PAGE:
(Latin: adjective suffix signifying action or being; performing a particular acion)

candent (adjective), candider, candidest
A reference to honesty, frankness, and unbiased statements: Mary decided to let Paul know that her candid feelings with him did not involve loving him; however, she did like him.
circumfluent (adjective), more circumfluent, most circumfluent
Pertaining to flowing all around or surrounding a place or something.
circumfulgent (adjective), more circumfulgent, most circumfulgent
Shining around or about.
coherent (adjective), more coherent, most coherent
1. That which persistently remains firmly together; especially, united by the force of being joined.
2. In botany, sticking to but not fused with a part or an organ of the same kind.
3. A reference to thought, speech, reasoning, etc. in which all of the parts are consistent, and hang well together.
4. Logically or aesthetically consistent and holding together as a whole.
connivent (adjective), more connivent, most connivent
1. A reference to being brought close together; arched inward so that the points meet; converging; in close contact but not fused: The petals of a flower can be connivent, or the wings of an insect can be connivent.
2. Descriptive of act of being willfully blind or tolerant of something that should not be: If justice is connivent, it is deliberately negligent or unobservant.
3. In anatomy, descriptive of the folds of membranes in the human system: Connivent valves are those wrinkles, cellules and vacuoles, which are found on the inside of the two intestines, ilium and jejunum.

"Vacuoles" are the spaces or cavities within a cell that function in digestion, storage, secretion, or excretion.

consent (verb), consents; consented; consenting
To give permission, approval, or assent in opinion; to agree to do something: Mrs. Jones was told that her supervisor consented to her leaving work early on Tuesday so she could take care of some family issues.
consistent (adjective); more consistent, most consistent
1. Referring to a person's deeds or actions which are always dependable and reoccur in the same way: When correcting the English tests for her students, Mrs. Smart always had to be consistent with her grading system.
2. Concerning facts or ideas which are compatible or in keeping with each other: The present policies in the firm were not always consistent with what was expected of the workers.
3. Regarding a set of thoughts, views, or reasoning in which each part is harmonious and logical with the other parts: Jack's belief in keeping the environment clean certainly was not consistent with his actions because he threw his garbage out the car window!
constituent (s) (noun), constituents (pl)
An individual in an area or district who votes for his or her person in congress and who is represented by him or her for the congressional period in office: The constituents in the town really liked Jim as a person, but he didn’t seem to make much headway in presenting their views and wishes in the legislative assemblies.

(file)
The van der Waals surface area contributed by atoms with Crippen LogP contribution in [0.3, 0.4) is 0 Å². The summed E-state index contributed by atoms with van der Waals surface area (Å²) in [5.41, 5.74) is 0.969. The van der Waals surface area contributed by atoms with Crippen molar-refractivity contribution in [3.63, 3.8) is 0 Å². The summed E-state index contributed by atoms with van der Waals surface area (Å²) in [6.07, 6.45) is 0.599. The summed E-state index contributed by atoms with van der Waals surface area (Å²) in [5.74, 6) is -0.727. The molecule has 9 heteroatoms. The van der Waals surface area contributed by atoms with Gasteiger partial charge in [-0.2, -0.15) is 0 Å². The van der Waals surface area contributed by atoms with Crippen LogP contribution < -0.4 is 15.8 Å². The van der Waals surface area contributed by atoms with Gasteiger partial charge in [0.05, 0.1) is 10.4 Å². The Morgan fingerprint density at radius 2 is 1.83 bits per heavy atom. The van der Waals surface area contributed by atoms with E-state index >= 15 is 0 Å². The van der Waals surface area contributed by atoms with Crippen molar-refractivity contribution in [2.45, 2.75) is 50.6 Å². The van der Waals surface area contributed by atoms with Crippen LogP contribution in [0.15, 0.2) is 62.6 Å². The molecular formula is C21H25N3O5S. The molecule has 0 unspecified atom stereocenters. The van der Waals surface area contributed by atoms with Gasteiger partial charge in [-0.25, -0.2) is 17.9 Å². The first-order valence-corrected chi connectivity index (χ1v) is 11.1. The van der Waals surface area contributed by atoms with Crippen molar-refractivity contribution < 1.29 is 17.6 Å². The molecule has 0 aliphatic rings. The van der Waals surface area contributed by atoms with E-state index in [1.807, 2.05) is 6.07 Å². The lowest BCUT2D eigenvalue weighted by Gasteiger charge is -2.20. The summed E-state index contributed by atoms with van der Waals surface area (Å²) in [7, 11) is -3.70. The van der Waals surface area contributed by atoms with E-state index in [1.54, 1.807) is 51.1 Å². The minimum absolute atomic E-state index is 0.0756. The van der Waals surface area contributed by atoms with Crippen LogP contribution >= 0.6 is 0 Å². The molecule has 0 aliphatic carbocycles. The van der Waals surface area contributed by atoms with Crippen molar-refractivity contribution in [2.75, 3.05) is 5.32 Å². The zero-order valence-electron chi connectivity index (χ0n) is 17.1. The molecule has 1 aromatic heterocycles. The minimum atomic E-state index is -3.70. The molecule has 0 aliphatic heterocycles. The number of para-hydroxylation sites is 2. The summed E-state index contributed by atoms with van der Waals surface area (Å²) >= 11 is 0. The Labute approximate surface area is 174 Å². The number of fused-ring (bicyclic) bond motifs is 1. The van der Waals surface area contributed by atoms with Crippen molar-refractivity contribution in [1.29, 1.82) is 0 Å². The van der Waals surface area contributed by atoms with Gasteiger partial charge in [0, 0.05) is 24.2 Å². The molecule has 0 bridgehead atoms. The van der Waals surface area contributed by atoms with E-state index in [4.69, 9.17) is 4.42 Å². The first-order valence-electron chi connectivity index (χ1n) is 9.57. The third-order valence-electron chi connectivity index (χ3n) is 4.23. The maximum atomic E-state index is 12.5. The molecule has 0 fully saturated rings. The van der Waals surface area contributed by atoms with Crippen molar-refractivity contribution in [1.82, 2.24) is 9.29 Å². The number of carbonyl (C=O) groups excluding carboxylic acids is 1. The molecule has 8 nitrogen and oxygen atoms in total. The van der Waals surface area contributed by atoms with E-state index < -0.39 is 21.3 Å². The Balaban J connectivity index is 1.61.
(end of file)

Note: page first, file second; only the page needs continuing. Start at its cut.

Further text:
An elector who aids in th establishment of the rights of others.
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A voter who elects members of governments.
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corpulent (adjective), more corpulent, most corpulent
1. Descriptive of someone who is very overweight and so it refers to someone who has a very large and plump body: A corpulent person usually has an obesity that can be dangerous to his or her well-being.

As a very corpulent person, Effie was just too heavy for the motorboat that her husband was trying to navigate on the lake.

2. A formal word that describes an overweight person: If anyone is trying to be respectful when describing a fat man, he or she might refer to him as a corpulent gentleman.
A woman who is significantly over weight is too much for the small boat.
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A man who is significantly over weight is too much for a small boat.
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current (adjective), more current, most current
Descriptive of the present time or being in progress now: Tim's current resume is up-to-date, so now he is looking for a job.
decadent (adjective), more decadent, most decadent
A reference to low moral standards and an abnormal love of physical pleasures, money, fame, etc.: In his sermon, the preacher condemned those who had chosen to live decadent lives.
Decaying or falling into ruin.
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decedent (s) (noun), decedents (pl)
1. Someone who is no longer alive.
2. A person who has recently died.
demulcent (DI muhl suhnt) (adjective), more demulcent, most demulcent
1. A reference to the soothing nature of medicines: The physical therapist applied a demulcent ointment or salve to Mary's body which relieved the inflammation and irritation on her skin.
2. A description of something like a relaxing melody or a peaceful demeanor.
1. A cleansing substance; especially, a synthetic liquid that dissolves dirt and oil.
2. A cleansing substance that acts similarly to soap but is made from chemical compounds rather than fats and lye.
3. Etymology: from 1616, from Latin detergentem, form of detergere "to wipe away"; from de-, "off, away" plus tergere, "to rub, polish, wipe".

It was originally a medical term. The modern application of "chemical cleansing product" came into existence at about 1938.